Hong Kong's biggest teachers' union on Wednesday called on city officials to block a proposal to usher in mandatory classes about Chinese patriotism.
Earlier this year, the city's top education officials proposed making the controversial classes compulsory for school children, sparking fears of political brainwashing.
James Hon, a spokesman for the Hong Kong Professional Teachers' Union, rejected the proposal outright.
"This is clearly political interference (in our education system)," he said, adding that it would be "detrimental to students' all-rounded development".
The former British colony, which returned to China in 1997, is a semi-autonomous territory which maintains its own political and legal system, with civil liberties not seen on the mainland.
Protests against Beijing are a regular fixture in the city, which has a population of seven million.
Under the proposal students would take 50 hours of lessons a year focusing on "building national harmony, identity and unity among individuals".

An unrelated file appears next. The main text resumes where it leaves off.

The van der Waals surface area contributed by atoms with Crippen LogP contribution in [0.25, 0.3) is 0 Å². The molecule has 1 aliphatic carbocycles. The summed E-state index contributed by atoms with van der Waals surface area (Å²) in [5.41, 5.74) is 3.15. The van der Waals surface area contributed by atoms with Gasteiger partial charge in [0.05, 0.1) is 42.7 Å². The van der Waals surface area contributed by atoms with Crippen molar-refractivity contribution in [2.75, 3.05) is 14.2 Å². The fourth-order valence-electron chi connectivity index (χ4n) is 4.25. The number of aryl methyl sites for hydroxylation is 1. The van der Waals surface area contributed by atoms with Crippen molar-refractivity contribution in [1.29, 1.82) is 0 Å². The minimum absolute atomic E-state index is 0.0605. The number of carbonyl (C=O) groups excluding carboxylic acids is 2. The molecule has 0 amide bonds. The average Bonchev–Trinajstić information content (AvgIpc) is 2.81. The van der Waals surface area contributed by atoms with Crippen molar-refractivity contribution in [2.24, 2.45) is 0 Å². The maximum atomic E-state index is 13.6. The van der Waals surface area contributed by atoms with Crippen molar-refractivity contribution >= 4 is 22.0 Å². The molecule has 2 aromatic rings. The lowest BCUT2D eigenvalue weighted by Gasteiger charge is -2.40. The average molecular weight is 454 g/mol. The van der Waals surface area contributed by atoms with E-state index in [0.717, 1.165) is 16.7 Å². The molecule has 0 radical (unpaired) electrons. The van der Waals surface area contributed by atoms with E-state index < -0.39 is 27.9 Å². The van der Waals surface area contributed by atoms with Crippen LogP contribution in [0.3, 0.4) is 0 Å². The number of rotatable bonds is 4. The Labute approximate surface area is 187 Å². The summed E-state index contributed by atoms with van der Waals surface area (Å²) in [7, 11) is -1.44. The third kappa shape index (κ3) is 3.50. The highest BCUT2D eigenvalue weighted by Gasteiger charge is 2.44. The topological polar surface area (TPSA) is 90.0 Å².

There would be no exams, but classes would assess if pupils "feel happy to be Chinese" or "consider the needs of the country when planning their future", according to guidelines posted on the website of the Education Bureau.
Advocates said it would help students "develop a sense of belonging to the motherland", "support national sports teams" and "appreciate Chinese culture".
The union, which has a membership of 80,000 -- 90 percent of the city's teachers -- recently released a survey which found 70 percent of its members opposed the classes.
The survey showed 67 percent were "worried" or "very worried" the subject could brainwash students.
If approved, the classes will be implemented in primary schools starting next year and in secondary schools from 2013.